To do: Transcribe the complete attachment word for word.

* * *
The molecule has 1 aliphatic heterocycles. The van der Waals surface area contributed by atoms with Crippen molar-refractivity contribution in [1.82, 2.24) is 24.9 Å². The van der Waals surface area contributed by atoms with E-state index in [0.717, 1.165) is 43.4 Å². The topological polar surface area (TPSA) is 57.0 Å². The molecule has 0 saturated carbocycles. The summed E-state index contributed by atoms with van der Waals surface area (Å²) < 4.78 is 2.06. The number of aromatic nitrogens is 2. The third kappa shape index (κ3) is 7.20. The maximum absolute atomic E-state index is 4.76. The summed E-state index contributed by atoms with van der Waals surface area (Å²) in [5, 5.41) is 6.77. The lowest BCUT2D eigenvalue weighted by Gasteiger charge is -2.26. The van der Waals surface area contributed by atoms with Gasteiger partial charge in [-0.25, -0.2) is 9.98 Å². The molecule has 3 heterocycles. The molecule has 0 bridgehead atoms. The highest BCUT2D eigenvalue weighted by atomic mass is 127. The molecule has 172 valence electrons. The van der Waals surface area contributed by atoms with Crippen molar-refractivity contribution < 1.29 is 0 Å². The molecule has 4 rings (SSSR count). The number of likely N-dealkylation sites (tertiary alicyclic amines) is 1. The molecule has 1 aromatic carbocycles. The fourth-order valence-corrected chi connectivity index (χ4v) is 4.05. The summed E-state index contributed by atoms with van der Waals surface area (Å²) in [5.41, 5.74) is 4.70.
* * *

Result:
The molecule has 1 aliphatic heterocycles. The van der Waals surface area contributed by atoms with Crippen molar-refractivity contribution in [1.82, 2.24) is 24.9 Å². The van der Waals surface area contributed by atoms with E-state index in [0.717, 1.165) is 43.4 Å². The topological polar surface area (TPSA) is 57.0 Å². The molecule has 0 saturated carbocycles. The summed E-state index contributed by atoms with van der Waals surface area (Å²) < 4.78 is 2.06. The number of aromatic nitrogens is 2. The third kappa shape index (κ3) is 7.20. The maximum absolute atomic E-state index is 4.76. The summed E-state index contributed by atoms with van der Waals surface area (Å²) in [5, 5.41) is 6.77. The lowest BCUT2D eigenvalue weighted by Gasteiger charge is -2.26. The van der Waals surface area contributed by atoms with Gasteiger partial charge in [-0.25, -0.2) is 9.98 Å². The molecule has 3 heterocycles. The molecule has 0 bridgehead atoms. The highest BCUT2D eigenvalue weighted by atomic mass is 127. The molecule has 172 valence electrons. The van der Waals surface area contributed by atoms with Crippen molar-refractivity contribution < 1.29 is 0 Å². The molecule has 4 rings (SSSR count). The number of likely N-dealkylation sites (tertiary alicyclic amines) is 1. The molecule has 1 aromatic carbocycles. The fourth-order valence-corrected chi connectivity index (χ4v) is 4.05. The summed E-state index contributed by atoms with van der Waals surface area (Å²) in [5.41, 5.74) is 4.70.